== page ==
Say what you will about Michael Jackson… Thriller was an amazing video when it first came out in 1983, and it’s still pretty awesome today. Jimi Cuell feels the same way, and last October, he and his dedicated crew of dancers / zombies / 80’s fashion victims / filmmakers collaborated to create an homage that is both hilarious and impressive.

Tony Slotslider’s Book of Terror is an eight-minute short film that Cuell & friends wrote, shot and edited, all within 48 hours. Madness, you say? Nay, friends, it’s the Bloodshots 48-Hour Horror Filmmaking Contest. Cuell’s group was required to create a film in the werewolf genere, and they had a few other guidlines as well– they had to include an occult book as a prop, and use the line “this picture looks familiar” as part of the dialog. “We came up with the idea in something like 10 minutes,” Cuell told The Vancouver Courier. “And then we went straight home and started working on the song and that took three hours or so. We wrote the lyrics accordingly and went and grabbed a werewolf mask and just went from there.” See the results for yourself!

Tony Slotslider’s Book of Terror is being screened at Vancouver’s Roundhouse Community Centre on Friday the 27th (tomorrow!) at 9:30 AM, as part of the Reel 2 Real International Film Festival for Youth. Jimi Cuell will be in attendance, so be sure to impress him with your dance moves.

CHUD’s Jon Abrams Reviews The Wolfman

Jon Abrams, a man whose opinion on werewolves I have previously praised, recently posted a review of The Wolfman. This is the novel we’re talking about, not the film remake. The Wolfman first gained national attention earlier this year, when its author, Auxiliary Police Officer Nicholas T. Pekearo, was shot and killed by a suspect in March 2008. Now the book is generating buzz for a much happier reason: according to Jon Abrams and other reviewers, The Wolfman is really quite a good book. It’s a shame that the talent behind it isn’t still around to write more. I’ll be picking up a copy myself before Christmas– have any of you read it, and if so, what’d you think?

Once In A Pink Moon…

If you’re a fan of werewolves and a writer of gay fiction, you might want to dig up those old manuscripts. QueeredFiction is a start up small press publisher that focuses on the Gay, Lesbian, & Bisexual ‘Genred’ market, and in early 2009 they’ll be publishing Queer Wolf – Once In A Pink Moon…, an anthology of gay werewolf tales. Right now they have an open call for submissions:

We’re looking for contemporary, urban fantasy set within a fictional city (unnamed and not location specific) centering on a community of queer werewolves. Your submission should be a short story between 4,000 and 10,000 words. We are seeking sensual fiction with positive images of gay/lesbian characters. We are not looking for clichés.

They are accepting submission until November 30th, and payment “will be through a royalty split between contributors”. For more information on what they’re looking for and how to submit your work, visit the Queer Wolf page of the QueeredFiction site.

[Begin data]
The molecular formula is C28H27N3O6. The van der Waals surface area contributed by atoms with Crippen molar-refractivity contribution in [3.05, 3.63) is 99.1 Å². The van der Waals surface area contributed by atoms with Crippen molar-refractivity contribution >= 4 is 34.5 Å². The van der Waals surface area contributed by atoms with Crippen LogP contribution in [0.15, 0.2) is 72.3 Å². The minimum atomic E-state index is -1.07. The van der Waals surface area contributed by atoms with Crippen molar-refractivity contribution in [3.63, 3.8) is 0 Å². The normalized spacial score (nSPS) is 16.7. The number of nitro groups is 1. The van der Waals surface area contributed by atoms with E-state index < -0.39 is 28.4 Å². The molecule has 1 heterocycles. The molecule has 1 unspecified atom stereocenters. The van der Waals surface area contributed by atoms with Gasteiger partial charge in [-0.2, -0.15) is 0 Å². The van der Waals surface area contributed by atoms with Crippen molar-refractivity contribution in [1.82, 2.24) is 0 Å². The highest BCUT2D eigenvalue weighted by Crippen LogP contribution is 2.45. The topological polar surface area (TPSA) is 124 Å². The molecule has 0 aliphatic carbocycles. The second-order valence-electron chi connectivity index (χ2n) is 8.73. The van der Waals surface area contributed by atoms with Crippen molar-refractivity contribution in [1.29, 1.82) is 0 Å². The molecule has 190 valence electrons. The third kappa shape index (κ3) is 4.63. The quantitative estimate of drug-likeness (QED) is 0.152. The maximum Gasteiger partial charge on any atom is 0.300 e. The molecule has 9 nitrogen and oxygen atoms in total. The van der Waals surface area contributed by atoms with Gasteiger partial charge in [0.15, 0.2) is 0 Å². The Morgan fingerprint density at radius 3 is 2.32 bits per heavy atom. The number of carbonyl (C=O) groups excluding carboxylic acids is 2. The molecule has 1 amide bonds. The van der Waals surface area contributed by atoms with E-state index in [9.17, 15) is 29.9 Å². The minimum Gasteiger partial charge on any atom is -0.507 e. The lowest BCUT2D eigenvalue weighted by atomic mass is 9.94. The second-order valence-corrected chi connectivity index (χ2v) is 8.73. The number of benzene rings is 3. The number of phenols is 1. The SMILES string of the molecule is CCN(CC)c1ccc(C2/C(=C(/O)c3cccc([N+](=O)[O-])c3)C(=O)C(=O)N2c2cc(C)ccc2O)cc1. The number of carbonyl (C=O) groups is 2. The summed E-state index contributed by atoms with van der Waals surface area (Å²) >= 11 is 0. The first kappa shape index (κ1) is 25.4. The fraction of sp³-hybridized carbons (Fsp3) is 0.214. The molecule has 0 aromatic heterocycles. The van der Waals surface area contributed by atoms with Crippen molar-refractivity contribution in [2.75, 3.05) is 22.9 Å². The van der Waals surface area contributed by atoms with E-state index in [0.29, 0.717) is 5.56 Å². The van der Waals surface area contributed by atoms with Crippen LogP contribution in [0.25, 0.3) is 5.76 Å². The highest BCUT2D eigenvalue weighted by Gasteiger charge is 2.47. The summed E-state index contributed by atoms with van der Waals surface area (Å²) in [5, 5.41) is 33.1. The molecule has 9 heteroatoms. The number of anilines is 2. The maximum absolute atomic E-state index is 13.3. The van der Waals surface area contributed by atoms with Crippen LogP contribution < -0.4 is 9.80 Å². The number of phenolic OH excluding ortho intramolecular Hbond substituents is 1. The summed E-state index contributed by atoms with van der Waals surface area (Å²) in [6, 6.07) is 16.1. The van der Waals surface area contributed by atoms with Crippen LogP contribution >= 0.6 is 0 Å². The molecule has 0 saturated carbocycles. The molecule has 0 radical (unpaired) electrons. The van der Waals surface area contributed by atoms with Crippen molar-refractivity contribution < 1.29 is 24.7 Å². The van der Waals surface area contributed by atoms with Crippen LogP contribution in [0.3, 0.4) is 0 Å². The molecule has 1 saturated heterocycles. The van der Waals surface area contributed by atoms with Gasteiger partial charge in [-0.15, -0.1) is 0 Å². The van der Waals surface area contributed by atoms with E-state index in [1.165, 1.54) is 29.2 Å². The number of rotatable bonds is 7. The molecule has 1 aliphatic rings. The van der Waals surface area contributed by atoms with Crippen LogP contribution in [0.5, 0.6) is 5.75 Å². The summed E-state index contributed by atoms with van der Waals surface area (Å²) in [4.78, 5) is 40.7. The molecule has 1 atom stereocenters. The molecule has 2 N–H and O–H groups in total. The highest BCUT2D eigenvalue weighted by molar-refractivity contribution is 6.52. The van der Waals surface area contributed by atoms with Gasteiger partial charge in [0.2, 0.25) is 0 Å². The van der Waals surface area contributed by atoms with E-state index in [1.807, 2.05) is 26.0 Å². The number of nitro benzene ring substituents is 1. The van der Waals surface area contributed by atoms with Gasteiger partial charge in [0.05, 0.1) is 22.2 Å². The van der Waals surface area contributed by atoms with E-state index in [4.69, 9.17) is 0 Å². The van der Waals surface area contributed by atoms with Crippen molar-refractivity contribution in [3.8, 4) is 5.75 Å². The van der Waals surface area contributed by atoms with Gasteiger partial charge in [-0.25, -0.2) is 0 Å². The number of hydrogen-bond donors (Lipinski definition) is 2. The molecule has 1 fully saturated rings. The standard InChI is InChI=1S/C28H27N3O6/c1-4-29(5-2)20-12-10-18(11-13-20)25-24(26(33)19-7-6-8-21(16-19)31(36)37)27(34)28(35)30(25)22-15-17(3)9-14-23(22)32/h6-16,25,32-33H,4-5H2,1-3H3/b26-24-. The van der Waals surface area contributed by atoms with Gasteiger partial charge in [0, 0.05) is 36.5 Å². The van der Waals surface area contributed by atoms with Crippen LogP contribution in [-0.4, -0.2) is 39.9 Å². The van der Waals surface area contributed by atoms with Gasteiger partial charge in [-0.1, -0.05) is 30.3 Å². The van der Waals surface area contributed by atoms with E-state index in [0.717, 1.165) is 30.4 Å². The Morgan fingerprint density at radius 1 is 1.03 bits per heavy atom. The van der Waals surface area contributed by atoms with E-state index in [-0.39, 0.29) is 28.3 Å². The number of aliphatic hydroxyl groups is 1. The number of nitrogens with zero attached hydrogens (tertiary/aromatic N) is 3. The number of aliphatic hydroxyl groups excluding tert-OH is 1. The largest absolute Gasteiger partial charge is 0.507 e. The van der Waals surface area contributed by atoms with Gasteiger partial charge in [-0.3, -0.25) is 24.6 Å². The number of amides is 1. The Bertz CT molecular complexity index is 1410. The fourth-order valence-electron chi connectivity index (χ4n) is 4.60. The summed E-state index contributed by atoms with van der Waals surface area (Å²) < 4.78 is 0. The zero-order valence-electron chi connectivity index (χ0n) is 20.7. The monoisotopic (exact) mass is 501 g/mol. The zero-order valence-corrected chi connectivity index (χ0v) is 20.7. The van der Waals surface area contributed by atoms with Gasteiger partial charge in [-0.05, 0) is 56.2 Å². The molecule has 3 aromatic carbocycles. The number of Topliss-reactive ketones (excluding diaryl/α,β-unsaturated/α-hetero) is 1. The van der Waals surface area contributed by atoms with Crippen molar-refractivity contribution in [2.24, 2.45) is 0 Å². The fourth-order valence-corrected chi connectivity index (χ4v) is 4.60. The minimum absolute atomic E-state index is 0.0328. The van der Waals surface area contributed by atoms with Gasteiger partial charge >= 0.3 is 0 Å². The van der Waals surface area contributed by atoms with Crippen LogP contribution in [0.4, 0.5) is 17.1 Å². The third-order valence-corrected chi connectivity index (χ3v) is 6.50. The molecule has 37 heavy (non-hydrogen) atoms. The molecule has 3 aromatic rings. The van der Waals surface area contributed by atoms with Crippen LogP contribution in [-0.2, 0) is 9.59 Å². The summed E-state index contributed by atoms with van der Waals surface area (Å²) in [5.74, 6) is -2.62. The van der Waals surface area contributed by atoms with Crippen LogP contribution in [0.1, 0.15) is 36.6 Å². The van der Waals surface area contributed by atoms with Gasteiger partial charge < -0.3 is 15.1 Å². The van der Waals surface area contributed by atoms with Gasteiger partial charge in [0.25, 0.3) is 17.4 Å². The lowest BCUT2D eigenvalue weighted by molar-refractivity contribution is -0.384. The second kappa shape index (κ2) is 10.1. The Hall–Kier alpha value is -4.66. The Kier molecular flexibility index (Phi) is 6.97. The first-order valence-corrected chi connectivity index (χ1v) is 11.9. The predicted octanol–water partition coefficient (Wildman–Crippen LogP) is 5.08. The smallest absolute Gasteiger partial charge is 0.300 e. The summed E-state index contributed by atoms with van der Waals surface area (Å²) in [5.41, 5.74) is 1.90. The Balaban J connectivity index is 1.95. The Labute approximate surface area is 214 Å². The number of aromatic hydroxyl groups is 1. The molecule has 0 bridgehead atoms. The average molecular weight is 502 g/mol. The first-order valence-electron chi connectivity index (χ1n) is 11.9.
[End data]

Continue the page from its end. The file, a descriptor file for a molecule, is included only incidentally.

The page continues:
Eva Gordon’s Werewolf Fiction

Author Eva Gordon sent in this note late last week:

I’m an author of fantasy/paranormal novels. My debut novel The Stone of The Tenth Realm‘s main male character is a Scottish Werewolf, Logan MacLeod, and he has to kick ass to set things right.

I was checking out Eva’s site, and noticed that she has a background in biology, environmental science and anatomy/physiology, and she’s also worked at a wolf sanctuary. This range of knowledge and experience could make for some extremely detailed and interesting werewolves, and I asked her how she applied this knowledge to her writing. She replies:

…my background in the biological sciences has certainly influenced my writings. I’ve read a few paranormal novels about wolves and I often cringe because some wolf biology and behaviors are off. I’m more lax with lycan characters because they are the author’s own creative invention. In my just released novel, my werewolf was cursed, but when he joins a pack of real wolves he behaves as they do. In my current work in process, The Wolf Maiden Chronicles my lycans are genetic and I even drew out a pedigree and punnet square (biology 101) before writing the first one, Werewolf Sanctuary, which is under consideration with a publisher at this moment.

It’s always a pleasure to see writers approaching the subject of werewolves with care and interest, particularly when they’ve got real-world knowledge to help shape the characters. You can find Eva’s first published novel, The Stone of The Tenth Realm, on Amazon.

Wolfmen In The Closet: Fact or Fiction?

If you’re at all interested in video games, web comics, or things that are awesome, you’ll be familiar with Penny Arcade!, the ongoing adventures of two lovable, video game-obsessed misanthropes named Gabe and Tycho. Against all probability, Gabe and Tycho are fathers, and one of their recent comics addresses the tough decisions parents sometimes need to make in preparing their kids for the unknown. Specifically, the furred, fanged, closet-lurking unknown. This isn’t the first time werewolves have been referenced in Penny Arcade!, either– back in June, Tycho got caught up with some reading, and in February of 2007, there was some discussion about the myriad versions of Windows Vista out there. For what it’s worth, I wouldn’t run Vista even if there was a Wolfman Edition.